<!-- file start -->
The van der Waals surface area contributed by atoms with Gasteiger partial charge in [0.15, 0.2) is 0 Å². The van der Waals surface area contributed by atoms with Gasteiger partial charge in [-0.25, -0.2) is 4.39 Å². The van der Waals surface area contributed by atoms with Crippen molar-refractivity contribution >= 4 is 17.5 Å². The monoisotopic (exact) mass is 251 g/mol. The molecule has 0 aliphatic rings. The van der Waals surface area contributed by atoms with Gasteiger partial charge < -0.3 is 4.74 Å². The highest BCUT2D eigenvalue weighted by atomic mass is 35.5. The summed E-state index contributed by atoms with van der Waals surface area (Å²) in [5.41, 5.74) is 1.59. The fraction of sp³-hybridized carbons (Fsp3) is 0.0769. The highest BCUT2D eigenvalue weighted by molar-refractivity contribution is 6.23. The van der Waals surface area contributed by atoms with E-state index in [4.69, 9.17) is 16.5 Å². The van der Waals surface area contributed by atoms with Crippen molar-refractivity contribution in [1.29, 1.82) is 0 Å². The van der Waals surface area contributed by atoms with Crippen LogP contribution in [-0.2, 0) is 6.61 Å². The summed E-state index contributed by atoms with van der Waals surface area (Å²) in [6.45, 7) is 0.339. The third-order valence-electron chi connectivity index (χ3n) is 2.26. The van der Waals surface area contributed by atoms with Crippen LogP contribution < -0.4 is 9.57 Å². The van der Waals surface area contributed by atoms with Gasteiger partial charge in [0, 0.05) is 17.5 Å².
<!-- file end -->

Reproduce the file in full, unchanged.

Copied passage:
The van der Waals surface area contributed by atoms with Gasteiger partial charge in [0.15, 0.2) is 0 Å². The van der Waals surface area contributed by atoms with Gasteiger partial charge in [-0.25, -0.2) is 4.39 Å². The van der Waals surface area contributed by atoms with Crippen molar-refractivity contribution >= 4 is 17.5 Å². The monoisotopic (exact) mass is 251 g/mol. The molecule has 0 aliphatic rings. The van der Waals surface area contributed by atoms with Gasteiger partial charge < -0.3 is 4.74 Å². The highest BCUT2D eigenvalue weighted by atomic mass is 35.5. The summed E-state index contributed by atoms with van der Waals surface area (Å²) in [5.41, 5.74) is 1.59. The fraction of sp³-hybridized carbons (Fsp3) is 0.0769. The highest BCUT2D eigenvalue weighted by molar-refractivity contribution is 6.23. The van der Waals surface area contributed by atoms with E-state index in [4.69, 9.17) is 16.5 Å². The van der Waals surface area contributed by atoms with Crippen molar-refractivity contribution in [1.29, 1.82) is 0 Å². The van der Waals surface area contributed by atoms with Crippen LogP contribution in [-0.2, 0) is 6.61 Å². The summed E-state index contributed by atoms with van der Waals surface area (Å²) in [6.45, 7) is 0.339. The third-order valence-electron chi connectivity index (χ3n) is 2.26. The van der Waals surface area contributed by atoms with Crippen LogP contribution < -0.4 is 9.57 Å². The van der Waals surface area contributed by atoms with Gasteiger partial charge in [0, 0.05) is 17.5 Å².